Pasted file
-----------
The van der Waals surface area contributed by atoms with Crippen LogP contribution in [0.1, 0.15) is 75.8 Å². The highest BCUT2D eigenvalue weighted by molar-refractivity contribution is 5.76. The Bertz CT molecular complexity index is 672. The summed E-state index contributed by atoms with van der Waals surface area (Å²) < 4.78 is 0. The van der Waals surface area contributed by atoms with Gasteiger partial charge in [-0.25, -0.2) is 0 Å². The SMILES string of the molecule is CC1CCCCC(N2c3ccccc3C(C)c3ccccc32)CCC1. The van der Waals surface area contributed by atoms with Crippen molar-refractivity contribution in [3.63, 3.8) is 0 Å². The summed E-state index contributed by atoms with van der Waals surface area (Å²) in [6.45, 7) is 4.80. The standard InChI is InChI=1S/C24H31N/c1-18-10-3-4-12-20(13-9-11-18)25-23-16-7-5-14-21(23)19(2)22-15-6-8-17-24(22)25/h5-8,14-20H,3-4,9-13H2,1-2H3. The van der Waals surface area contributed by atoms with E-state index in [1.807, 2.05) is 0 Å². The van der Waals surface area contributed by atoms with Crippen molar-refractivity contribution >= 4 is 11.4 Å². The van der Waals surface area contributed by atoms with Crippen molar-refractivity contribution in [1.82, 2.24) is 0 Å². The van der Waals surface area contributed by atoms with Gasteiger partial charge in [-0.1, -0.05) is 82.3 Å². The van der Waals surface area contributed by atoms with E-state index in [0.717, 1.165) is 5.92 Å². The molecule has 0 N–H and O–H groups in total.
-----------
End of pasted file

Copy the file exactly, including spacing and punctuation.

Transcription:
The van der Waals surface area contributed by atoms with Crippen LogP contribution in [0.1, 0.15) is 75.8 Å². The highest BCUT2D eigenvalue weighted by molar-refractivity contribution is 5.76. The Bertz CT molecular complexity index is 672. The summed E-state index contributed by atoms with van der Waals surface area (Å²) < 4.78 is 0. The van der Waals surface area contributed by atoms with Gasteiger partial charge in [-0.25, -0.2) is 0 Å². The SMILES string of the molecule is CC1CCCCC(N2c3ccccc3C(C)c3ccccc32)CCC1. The van der Waals surface area contributed by atoms with Crippen molar-refractivity contribution in [3.63, 3.8) is 0 Å². The summed E-state index contributed by atoms with van der Waals surface area (Å²) in [6.45, 7) is 4.80. The standard InChI is InChI=1S/C24H31N/c1-18-10-3-4-12-20(13-9-11-18)25-23-16-7-5-14-21(23)19(2)22-15-6-8-17-24(22)25/h5-8,14-20H,3-4,9-13H2,1-2H3. The van der Waals surface area contributed by atoms with E-state index in [1.807, 2.05) is 0 Å². The van der Waals surface area contributed by atoms with Crippen molar-refractivity contribution >= 4 is 11.4 Å². The van der Waals surface area contributed by atoms with Crippen molar-refractivity contribution in [1.82, 2.24) is 0 Å². The van der Waals surface area contributed by atoms with Gasteiger partial charge in [-0.1, -0.05) is 82.3 Å². The van der Waals surface area contributed by atoms with E-state index in [0.717, 1.165) is 5.92 Å². The molecule has 0 N–H and O–H groups in total.